“The impetus was we’ve got x number of TV stations built over time with disparate equipment, and pieces of gear within the release path are in different locations and in need of standardization,” Kornweiss says. “Like, where do you put your school closing ticker and where do you put your closed captioning encoder? And it varies by market on its way to the transmitter. So, they’re chasing standardization through virtualization of as many parts of the product as they can.”
Virtualization at its base level is being able to run different operating systems on a single piece of hardware, allowing several different applications to run on a single server. But many broadcasters quickly moved beyond that to an optimization of virtual machines called containers, which are light pieces of software that allow multiple applications to run on a single operating system. The next step beyond containers are microservices, a software architecture that uses containers to build a distributed application. And microservices are how many broadcast functions are now being provisioned in the cloud.
Brick Eksten, CEO of broadcast compliance monitoring, reporting and analysis at vendor Qligent, began working on virtualizing broadcast applications back in 2009 at Digital Rapids, the company he founded. He then later pursued virtualization at Imagine Communications, where he served as CTO and worked with large broadcasters like ABC on their virtualization and cloud initiatives. Eksten sees the public cloud as a logical next step in broadcaster’s virtualization journey, based on an analysis of IT spending across various industries that he performed while at Imagine.
Eksten’s underlying math is an extension of the “3:30:300” rule, a formula first developed by commercial real estate company JLL (Jones, Lang, LaSalle) to express the orders of magnitude between a company’s costs on a per-square-foot, per-year basis: $3 for utilities, $30 for rent, and $300 for payroll.
“The idea is that the absolute costs will go up or down based on location and industry, but the relative proportions hold true,” Eksten explains.
An analysis of data center costs for broadcasters can be used to extend that rule to 3:30:300:3,000, based on an estimated cost of $3,000 per square foot, per year to run a private data center, Eksten says. That is almost twice AWS’ estimated costs of $1647 per square foot to run one of its data centers. So, the numbers only really make sense for the big public cloud vendors like AWS and Google Cloud that can leverage their compute across thousands of customers.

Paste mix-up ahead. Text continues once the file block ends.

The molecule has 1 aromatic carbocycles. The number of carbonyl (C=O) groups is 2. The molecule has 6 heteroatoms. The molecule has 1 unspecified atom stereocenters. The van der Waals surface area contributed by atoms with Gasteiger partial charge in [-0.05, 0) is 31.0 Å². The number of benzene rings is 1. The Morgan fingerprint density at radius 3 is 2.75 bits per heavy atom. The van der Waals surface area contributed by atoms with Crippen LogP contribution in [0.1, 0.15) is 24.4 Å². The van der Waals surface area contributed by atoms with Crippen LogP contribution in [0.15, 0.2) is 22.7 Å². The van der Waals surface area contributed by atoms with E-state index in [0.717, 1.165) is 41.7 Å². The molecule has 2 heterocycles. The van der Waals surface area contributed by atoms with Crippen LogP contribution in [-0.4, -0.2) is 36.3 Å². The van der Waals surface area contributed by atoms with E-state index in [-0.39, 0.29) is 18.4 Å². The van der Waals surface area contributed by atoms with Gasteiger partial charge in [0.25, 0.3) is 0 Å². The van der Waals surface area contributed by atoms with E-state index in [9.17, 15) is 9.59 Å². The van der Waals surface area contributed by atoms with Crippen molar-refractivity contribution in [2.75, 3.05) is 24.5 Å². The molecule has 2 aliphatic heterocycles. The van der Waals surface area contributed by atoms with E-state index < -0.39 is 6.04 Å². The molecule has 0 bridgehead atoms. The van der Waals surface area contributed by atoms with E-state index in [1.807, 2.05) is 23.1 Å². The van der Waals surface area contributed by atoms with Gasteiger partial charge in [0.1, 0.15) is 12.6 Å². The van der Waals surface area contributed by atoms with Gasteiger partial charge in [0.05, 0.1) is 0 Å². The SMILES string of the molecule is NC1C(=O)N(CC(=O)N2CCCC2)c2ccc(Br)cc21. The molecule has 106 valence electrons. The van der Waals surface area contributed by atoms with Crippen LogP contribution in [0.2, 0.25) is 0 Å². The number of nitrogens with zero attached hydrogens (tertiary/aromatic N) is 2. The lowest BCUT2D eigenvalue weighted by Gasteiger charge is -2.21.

Given many broadcasters’ relative utilization of their existing infrastructure, the $3,000 per square foot number is conservative, Eksten adds. He says the actual number for a smaller broadcaster to run its own data center might be closer to $10,000 per square foot.
“The smaller you are, the less likely it is that you’re running your data center as efficiently as you think you are,” Eksten says. “You are not managing it well, meaning you don’t have it staffed 24/7/365, you’re not looking at all this stuff, you don’t have redundancy for your power and cooling, because you just can’t afford it. So, then it’s even more likely that if you’re a small call-letter station that you really should be considering cloud.”
IP transmission vendor Net Insight, which has long provided on-premise contribution hardware used for IP backhauls by major sports broadcasters, is addressing the virtualization trend with several new products. One, called Nimbra Edge, is a cloud-based contribution server that can be configured to do SRT streaming for an internet backhaul one day and then reconfigured to perform high-quality JPEG XS transmission over a 10-gigabit link the next day.
“You can spin it up in private servers, data centers, or public cloud,” says Net Insight CTO Per Lindgren. “You can have different instances and have ingest points and output points.”
Diversified is a big believer in public cloud technology, particularly as a way for broadcasters to quickly launch channels. The company been steadily growing its cloud business, including making several new hires with cloud expertise and partnering with some key vendors, and it is working on public cloud projects with a few major media companies. But given recent events that have shown the cloud’s vulnerability, including multiple outages for leading vendor AWS this past December, it has found some customers are reevaluating how quickly they want to jump in. Instead, many are looking at a mix of cloud compute and on-premise hardware in various “N+1” redundant models.
“I think people are rethinking how much cloud they really want to leverage,” Kornweiss says. “It’s certainly alive and well in production. In the media supply chain, there are a lot of provocative use cases to provide mechanisms in the cloud.”